Neurofunctional activation patterns reflect differences in cognitive control associated with spelling skills in Spanish
Revista Mexicana de Neurociencia
There is an essential relationship between reading development and orthographic knowledge, which varies depending on a language's orthographic characteristics. In transparent orthographies, such as Spanish, that relationship is closer, where reading speed and orthographic knowledge reflect the automation of the process in which crucial participation of attention networks is assumed. Objective: The objective of this study is to compare behavioral performance and patterns of cerebral functional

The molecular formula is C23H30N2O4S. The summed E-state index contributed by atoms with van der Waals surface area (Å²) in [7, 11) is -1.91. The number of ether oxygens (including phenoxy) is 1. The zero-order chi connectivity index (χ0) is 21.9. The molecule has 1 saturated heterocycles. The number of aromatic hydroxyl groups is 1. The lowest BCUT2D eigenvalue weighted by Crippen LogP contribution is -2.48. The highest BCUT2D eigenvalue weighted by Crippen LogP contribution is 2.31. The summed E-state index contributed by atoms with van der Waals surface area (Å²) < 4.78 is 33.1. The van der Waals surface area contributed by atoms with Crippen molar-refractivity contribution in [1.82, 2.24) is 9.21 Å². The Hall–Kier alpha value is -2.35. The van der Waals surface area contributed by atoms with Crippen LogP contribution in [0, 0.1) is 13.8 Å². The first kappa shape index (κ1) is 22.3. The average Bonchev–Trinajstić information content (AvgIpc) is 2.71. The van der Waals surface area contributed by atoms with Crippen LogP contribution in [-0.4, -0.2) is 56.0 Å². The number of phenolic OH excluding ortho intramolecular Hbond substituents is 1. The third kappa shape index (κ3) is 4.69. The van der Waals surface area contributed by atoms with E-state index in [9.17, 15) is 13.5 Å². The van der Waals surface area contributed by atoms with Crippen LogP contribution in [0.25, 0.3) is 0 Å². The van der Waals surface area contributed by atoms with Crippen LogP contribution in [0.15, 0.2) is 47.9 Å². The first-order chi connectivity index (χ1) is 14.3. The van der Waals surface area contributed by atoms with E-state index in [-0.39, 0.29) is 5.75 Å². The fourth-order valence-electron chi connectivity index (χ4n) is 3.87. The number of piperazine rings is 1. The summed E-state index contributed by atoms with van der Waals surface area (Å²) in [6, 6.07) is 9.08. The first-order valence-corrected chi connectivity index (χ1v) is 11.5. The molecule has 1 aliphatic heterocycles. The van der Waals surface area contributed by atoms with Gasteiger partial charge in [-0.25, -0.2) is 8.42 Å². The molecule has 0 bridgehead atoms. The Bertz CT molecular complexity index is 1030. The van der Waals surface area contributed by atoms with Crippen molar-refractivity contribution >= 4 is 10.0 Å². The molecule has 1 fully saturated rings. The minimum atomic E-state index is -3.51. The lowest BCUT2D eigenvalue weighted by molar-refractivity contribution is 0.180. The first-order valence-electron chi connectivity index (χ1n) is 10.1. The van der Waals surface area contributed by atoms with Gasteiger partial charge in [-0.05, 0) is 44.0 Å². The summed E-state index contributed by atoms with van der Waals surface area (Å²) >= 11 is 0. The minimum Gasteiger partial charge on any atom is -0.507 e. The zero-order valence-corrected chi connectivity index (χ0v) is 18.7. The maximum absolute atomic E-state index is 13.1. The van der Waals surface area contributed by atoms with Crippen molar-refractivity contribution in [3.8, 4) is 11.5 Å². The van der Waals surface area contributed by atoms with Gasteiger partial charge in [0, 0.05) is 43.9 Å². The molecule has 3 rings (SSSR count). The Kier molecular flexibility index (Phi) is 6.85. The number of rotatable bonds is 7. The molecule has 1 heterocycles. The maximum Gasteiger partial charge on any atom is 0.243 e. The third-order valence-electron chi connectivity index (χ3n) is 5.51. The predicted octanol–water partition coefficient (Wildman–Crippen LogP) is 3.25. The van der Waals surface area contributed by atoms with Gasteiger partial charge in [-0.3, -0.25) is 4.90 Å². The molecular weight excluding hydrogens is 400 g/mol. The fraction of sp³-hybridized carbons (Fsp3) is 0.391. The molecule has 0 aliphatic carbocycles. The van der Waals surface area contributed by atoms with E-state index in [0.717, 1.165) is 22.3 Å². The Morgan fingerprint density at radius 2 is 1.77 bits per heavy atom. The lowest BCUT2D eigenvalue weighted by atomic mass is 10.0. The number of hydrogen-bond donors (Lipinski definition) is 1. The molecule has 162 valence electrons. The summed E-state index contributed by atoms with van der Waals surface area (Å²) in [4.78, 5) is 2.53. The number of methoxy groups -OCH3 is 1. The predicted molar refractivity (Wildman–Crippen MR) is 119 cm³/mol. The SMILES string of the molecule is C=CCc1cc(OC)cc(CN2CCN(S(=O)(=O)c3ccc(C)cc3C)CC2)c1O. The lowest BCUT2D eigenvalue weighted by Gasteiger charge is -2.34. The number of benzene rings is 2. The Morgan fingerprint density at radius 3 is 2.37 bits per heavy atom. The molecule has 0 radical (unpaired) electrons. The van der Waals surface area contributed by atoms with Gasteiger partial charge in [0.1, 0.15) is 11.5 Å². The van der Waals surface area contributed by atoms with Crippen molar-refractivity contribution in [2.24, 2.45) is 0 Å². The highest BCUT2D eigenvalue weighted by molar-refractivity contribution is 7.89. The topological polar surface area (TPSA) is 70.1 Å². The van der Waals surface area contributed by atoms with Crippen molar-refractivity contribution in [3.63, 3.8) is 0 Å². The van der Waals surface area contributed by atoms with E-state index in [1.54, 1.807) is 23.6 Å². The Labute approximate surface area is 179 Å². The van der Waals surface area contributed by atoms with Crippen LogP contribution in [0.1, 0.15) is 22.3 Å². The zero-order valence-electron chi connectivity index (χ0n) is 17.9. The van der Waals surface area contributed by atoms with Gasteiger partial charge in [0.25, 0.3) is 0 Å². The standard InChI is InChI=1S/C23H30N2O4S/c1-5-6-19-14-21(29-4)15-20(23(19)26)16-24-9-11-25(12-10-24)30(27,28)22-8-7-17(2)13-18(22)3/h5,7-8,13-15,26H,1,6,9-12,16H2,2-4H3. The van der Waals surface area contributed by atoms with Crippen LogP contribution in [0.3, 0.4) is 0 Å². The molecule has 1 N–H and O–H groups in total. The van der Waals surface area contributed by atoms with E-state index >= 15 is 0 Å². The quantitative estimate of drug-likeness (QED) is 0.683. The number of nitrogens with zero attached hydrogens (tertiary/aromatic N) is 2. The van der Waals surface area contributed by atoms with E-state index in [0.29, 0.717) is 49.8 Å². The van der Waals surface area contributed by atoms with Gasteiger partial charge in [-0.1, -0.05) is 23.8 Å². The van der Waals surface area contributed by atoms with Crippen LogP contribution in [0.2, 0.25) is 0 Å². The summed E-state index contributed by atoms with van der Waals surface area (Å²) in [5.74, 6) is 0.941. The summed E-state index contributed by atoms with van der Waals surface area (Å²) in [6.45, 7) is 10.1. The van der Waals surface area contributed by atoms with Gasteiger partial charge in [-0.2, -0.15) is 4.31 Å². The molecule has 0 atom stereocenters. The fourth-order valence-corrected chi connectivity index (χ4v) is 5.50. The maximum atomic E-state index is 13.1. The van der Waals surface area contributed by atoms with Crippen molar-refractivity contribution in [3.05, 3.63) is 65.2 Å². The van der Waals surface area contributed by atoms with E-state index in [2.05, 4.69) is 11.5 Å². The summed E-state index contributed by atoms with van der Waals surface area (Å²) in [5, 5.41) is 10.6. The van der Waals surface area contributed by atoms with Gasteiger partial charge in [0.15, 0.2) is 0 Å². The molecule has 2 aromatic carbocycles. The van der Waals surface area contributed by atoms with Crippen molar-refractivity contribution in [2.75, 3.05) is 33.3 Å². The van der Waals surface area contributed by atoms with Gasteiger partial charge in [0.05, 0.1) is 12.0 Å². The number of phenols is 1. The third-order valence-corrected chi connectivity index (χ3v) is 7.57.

... tivity while subjects with high and low orthographic knowledge perform an attentional control task involving word recognition. Methods: Thirty right-handed participants, aged between 17 and 20 years, were selected through non-probabilistic sampling and then classified into two groups according to their level of orthographic knowledge: high (H) and low (L). Neurofunctional activity was recorded using fMRI methods during the execution of a Stroop task (words printed in color congruent and incongruent with their meaning) under two conditions: attending to the meaning (automatic processing) or the color (interference condition). Results: The L group showed greater reaction times in both conditions, as well as greater functional activity in subcortical areas. In contrast, the H group showed higher activity in cortical areas, such as left supramarginal gyrus and medial frontal gyrus in the automatic processing condition, and in the parietal lobe during interference. Conclusions: The more significant activity in the giro frontal medial of the high orthographic knowledge group could imply recruitment of greater attention and cognitive control resources, while the neurofunctional activity observed in the low group could be associated with a compensatory effect with the recruitment of subcortical areas to solve the task.